Memories of a stolen child
It was a story that created a national sensation in 1950 . . . a 3-month-old baby girl in her pram vanished while her mother sold newspapers on a crowded Henry Street in Dublin. The child was not found for four years -- and then only because another baby was taken, again on Henry Street, in the Christmas crowds in 1954. June Considine tells the remarkable true story behind her new novel.
Published 05/06/2010 | 05:00
Usually I begin a book with an idea or a theme I want to explore. But when I sat down to write Stolen Child (written under my pen name Laura Elliot), I was driven by the memory of a child's photograph in a newspaper. Her mother was holding her and smiling at the camera. But the child's mouth was turned down and she appeared overwhelmed by a series of events that had changed her life. Her name was Elizabeth Browne and she was a stolen child.
Four years had passed since she had been abducted as a three-month-old baby. Four formative years when she had lived with another family, been loved as an only daughter, answered to another name. As I stared at her photograph, I wondered how I would feel if a policeman knocked on my door and told me I did not belong to my family. I imagined being taken from my house, meeting new parents, new brothers and sisters, settling into a new home with strangers who were my own flesh and blood.
In 1950, Elizabeth was sleeping in her pram beside her mother, a newspaper vender on Dublin's Henry Street. This was an innocent era when it was normal to leaves babies in prams outside shops and mothers kept a light grip on the handle of their prams, never believing that harm could befall their children.
And so, when Barbara McGeehan saw a woman busily selling newspapers, she seized her opportunity and wheeled Elizabeth away. She returned by train to her home in Belfast and, from then on, Elizabeth was known as Bernadette McGeehan.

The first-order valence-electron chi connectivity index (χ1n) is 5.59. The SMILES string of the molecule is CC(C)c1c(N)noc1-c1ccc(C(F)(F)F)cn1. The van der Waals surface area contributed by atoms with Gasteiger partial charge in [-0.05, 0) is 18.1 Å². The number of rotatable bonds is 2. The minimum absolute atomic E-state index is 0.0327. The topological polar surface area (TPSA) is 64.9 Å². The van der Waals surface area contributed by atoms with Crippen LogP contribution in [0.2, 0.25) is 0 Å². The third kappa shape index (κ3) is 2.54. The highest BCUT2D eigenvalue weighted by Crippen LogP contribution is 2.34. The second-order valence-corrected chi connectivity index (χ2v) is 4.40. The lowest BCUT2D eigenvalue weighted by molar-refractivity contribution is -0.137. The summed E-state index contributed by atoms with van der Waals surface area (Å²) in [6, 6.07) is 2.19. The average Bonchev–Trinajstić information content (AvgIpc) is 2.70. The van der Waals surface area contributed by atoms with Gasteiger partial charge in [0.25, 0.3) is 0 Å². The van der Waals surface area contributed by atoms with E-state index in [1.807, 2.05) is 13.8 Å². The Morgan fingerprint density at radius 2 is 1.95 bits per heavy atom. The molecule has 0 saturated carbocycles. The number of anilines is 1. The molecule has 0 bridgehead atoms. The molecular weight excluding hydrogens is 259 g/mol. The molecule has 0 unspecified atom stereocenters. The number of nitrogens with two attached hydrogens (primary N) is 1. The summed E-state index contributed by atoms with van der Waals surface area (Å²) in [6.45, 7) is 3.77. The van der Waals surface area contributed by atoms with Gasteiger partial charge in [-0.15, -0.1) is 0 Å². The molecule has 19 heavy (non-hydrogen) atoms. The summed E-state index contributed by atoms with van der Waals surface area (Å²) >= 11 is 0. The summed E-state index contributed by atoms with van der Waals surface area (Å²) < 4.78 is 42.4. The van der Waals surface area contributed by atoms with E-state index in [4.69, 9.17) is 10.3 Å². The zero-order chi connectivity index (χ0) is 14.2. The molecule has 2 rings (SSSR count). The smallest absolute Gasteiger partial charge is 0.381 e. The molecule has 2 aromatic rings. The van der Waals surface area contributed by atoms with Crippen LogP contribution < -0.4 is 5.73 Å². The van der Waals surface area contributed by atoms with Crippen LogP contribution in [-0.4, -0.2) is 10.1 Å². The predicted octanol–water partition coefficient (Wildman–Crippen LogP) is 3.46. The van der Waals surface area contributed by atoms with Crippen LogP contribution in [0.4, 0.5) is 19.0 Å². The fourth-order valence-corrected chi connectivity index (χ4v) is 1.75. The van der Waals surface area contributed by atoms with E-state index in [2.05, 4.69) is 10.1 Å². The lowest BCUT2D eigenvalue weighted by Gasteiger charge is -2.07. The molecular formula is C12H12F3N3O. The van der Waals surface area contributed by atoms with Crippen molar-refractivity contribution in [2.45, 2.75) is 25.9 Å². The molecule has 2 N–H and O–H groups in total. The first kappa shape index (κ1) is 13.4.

The memory of that photograph took me through those first difficult weeks as I settled into writing my book. Soon, as with all works of fiction, the catalyst was buried under the creation of my own story.
Stolen Child is set in a modern era and explores the lives of two women -- the woman who commits the crime of abduction and the mother who never stops searching. Both are motivated by love and longing, as was the woman who stole Elizabeth Browne.
I'd finished my book when her story featured on Stolen Babies, one of the documentaries shown on RTE's CSÍ series. When Elizabeth's photograph flashed on the screen, she looked exactly as I remembered; that same solemn, perturbed little face. The documentary, researched and presented by Garry MacDonncha, also revealed the wider story that resulted in her recovery.
It's possible that if Barbara McGeehan had not yearned for another baby and returned to Dublin four years later to repeat her crime, Elizabeth's identity might never have been discovered. But in December 1954 she walked among the festive shoppers on Henry Street where she spotted nine-month-old Patrick Berrigan in his pram outside a toy shop. His mother had seen a toy in the window and gone inside to buy it. The shop was crowded and she changed her mind -- but even in that short pulse of time, her child was stolen.